For the past four years I’ve successfully dodged invitations to climb Half Dome in Yosemite National Park under the stars with friends and family. A combination of fear, disinterest, and a few other good excuses (probably not that good) kept me from discovering the magic that comes with catching the sunrise from atop the world… until the past weekend, that is.
On a blitz weekend getaway from the Kingdom, a dozen students and I set out for the City of Peace: Sharm El Sheikh, Egypt. Located comfortably on the southern point of the Sinai Peninsula, this beachside resort town is famous for the number of international peace conferences it’s hosted, beautiful diving, and a vibrant nightlife. This being said, I will forever call Sharm “the Marbella of the Middle East” or simply “Sharm el Sheikh, USSR.”
Never in my life have I been more entertained by the Eastern European populace. I would go so far as saying that up to 90% of the tourists visiting Sharm were from somewhere in Eastern Europe (haircuts, miniskirts, and confused looks all dictated this inclination). Looking back, one of my only regrets from the trip was not getting into a political discussion with one of these visitors over a drink (possibly in the middle of one of the many foam parties) to learn exactly how Eastern Europeans came to dominate the Sinai scene. Needless to say, it’s on my to-do list the next time I’m in need of 48 hours of freedom.
As I alluded to in the opening paragraph, the real treat during our vacation to Sharm was scaling one of the most religiously significant peaks in the world; Mount Sinai (or Mount Moses). This mountain, where Moses received the Ten Commandments from God was nothing short of spectacular; although sometimes smelly.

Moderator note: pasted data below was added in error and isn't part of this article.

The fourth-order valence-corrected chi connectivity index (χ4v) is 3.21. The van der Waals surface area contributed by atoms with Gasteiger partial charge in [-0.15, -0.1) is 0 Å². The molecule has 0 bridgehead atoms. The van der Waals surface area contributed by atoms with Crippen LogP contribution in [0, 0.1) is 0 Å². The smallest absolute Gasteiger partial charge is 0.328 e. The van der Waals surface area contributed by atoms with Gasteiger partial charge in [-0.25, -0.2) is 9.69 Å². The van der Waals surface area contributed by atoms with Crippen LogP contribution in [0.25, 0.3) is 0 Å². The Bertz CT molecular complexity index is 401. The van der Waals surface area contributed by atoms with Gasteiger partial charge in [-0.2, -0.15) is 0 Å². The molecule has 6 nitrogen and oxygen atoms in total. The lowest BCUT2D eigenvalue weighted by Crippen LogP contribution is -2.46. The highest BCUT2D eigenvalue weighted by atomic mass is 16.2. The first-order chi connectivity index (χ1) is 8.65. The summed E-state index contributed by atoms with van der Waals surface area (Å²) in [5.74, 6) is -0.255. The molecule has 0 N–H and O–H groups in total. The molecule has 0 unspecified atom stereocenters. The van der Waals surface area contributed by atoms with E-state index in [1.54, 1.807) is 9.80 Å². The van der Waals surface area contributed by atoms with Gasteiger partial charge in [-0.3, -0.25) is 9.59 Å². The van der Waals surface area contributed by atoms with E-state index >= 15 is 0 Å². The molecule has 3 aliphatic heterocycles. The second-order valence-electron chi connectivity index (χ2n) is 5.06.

After bargaining with local tour guides, fudging our way through six different security checkpoints (including one at the base of the mountain during which a dumbfounded security guard pulled out a Frisbee and a bottle of Havana Rum from one of my friends packs), and hiring a twenty year old to take us up the trail; we started our journey. It was close to 2:30 am.
I’m not sure if it was our delirious state or the pitch darkness, but the first ten minutes of the hike were surreal. The mountains rising up on either side of us, exploiting the brightness of the stars (the most that I’d seen since camping in Africa) and the echoes of our footsteps had us all at the mercy of nature. This peace of mind didn’t last long…
Ten minutes into the hike, we found ourselves smack dab in the middle of a regular Bedouin Wall Street. Cell phones, whistles, camel grunts and snippets of Italian (don’t ask why) started whirring around us like mad investors buying and selling stocks. Following the example of our un-deterred guide; we dodged camels, men asking for food, and offers to hire a camel with big eyes and a feeling of “awesomeness” (the only word that makes sense here).
Two and a half hours later, we found ourselves huddled in a tent just below the summit packed with beaten-up blankets, heavily-coated mountain men, and the smell of tea lingering in the thin air. Only when the first signs of light pierced the sky did we make the final push for the top.
Watching the sun rise into the sky at this holy site where Jews, Muslims, and Christians can congregate in peace was a memory that surely none of us on top of the mountain that morning will forget; just one of the few things we’ll choose not to forget on this short but memorable trip to Russia, I mean Sharm el Sheikh…